As market researchers, our biggest goal is to collect and analyze insightful data that we can use to drive the bottom line.
One way of doing that is by using research panels.
Research panels are an effective way to collect information in a relatively budget-friendly way, but there ways to get the most out of using them. Let’s take an in-depth look at research panels to determine the best ways to execute them.
What Is A Research Panel?
First, let’s define what a research panel is.
Simply put, a research panel, also known as an online research panel, is a group (commonly referred to as a “sample”) of people who’ve agreed to complete online surveys. In most cases, the sample will have similar traits (demographics, psychographics, etc.) and will answer questions that are formed around a certain topic.
To incentivize people in the sample to take the surveys, companies will provide incentives such as reward systems or special deals.
How Research Panels Are Formed
While there are a few ways to form online research panels, there are three stand-out methods that are commonly employed by online research panel providers.
Panelists are gathered in segmented communities within one central website. These websites are promoted through social media, search engines, and online ads to keep the survey panels growing, and the various communities within them, growing. In these types of survey platforms, panelists are verified by providing their personal information.
Panel providers may provide API integrations that allow panelists to take surveys via the provider technology within a brand’s digital assets.
Panel providers may work with third-party sources. In doing so, there’s an additional level of screening to verify panelists provided by third-parties.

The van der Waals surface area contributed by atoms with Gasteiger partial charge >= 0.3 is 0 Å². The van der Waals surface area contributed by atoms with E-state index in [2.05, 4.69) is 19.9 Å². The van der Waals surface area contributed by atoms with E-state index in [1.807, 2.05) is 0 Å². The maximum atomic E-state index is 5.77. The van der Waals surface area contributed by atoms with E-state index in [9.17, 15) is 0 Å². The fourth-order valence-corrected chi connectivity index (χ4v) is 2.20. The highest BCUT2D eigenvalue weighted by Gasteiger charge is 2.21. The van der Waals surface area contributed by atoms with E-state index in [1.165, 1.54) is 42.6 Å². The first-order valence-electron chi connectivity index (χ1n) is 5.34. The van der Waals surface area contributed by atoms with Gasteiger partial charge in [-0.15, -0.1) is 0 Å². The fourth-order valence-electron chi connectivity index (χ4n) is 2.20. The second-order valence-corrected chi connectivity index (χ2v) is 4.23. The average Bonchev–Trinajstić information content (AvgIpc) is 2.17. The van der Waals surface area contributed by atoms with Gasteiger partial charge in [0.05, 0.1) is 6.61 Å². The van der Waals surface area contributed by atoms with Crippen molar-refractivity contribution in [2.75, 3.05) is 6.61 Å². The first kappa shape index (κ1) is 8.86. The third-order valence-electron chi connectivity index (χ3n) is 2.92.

Different Kinds Of Online Research Panels
The various kinds of research panels mostly have to do with the characteristics of those in the sample.
B2C research panels focus on samples of various consumer segments. For example, for pet studies, researchers would want a panel of pet owners.
B2B research panels focus on samples grouped by profession or career industry, such as HR decision-makers or accounting decision-makers.
Healthcare or medical-related samples focus on gathering information from doctors within certain specialties, such as Pediatricians or Nurses, or patients with specific ailments, such as diabetes or sleep apnea.
How To Manage A Research Panel
As with anything in the online world, you are at risk of experiencing fraudsters with your research panel. In some cases, people may manipulate their survey responses to get more incentives from surveys, such as:
- Misrepresent themselves by obtaining random directory details
- Obtain free email addresses
- Use different IP addresses to avoid detection
- Use bots to automate responses
This is where effectively managing your research panel will be key, which you can do by continually monitoring, screening, and verifying survey respondents in your research panel. It’s a good idea to have various safeguards in place to avoid fraud activity. For example, Fuel Cycle carefully screens survey respondents and verifies them.
Managing a research panel also involves taking measures to prevent drop-offs (people leaving before finishing the survey.) You can do this by studying drop off points and taking measures such as shortening the survey or restructuring survey questions.
Benefits Of Managing Your Own Panel
Earlier we explored the three different ways that research panels are formed. With that in mind, let’s take a look at the benefits of forming and managing your own panel, versus outsourcing to a panel provider.
Do More Research– Because of how simple it is to create and deploy surveys to your panel, you can do more research.
Faster Insights– Managing your own panel means getting survey responses back sooner than other methods.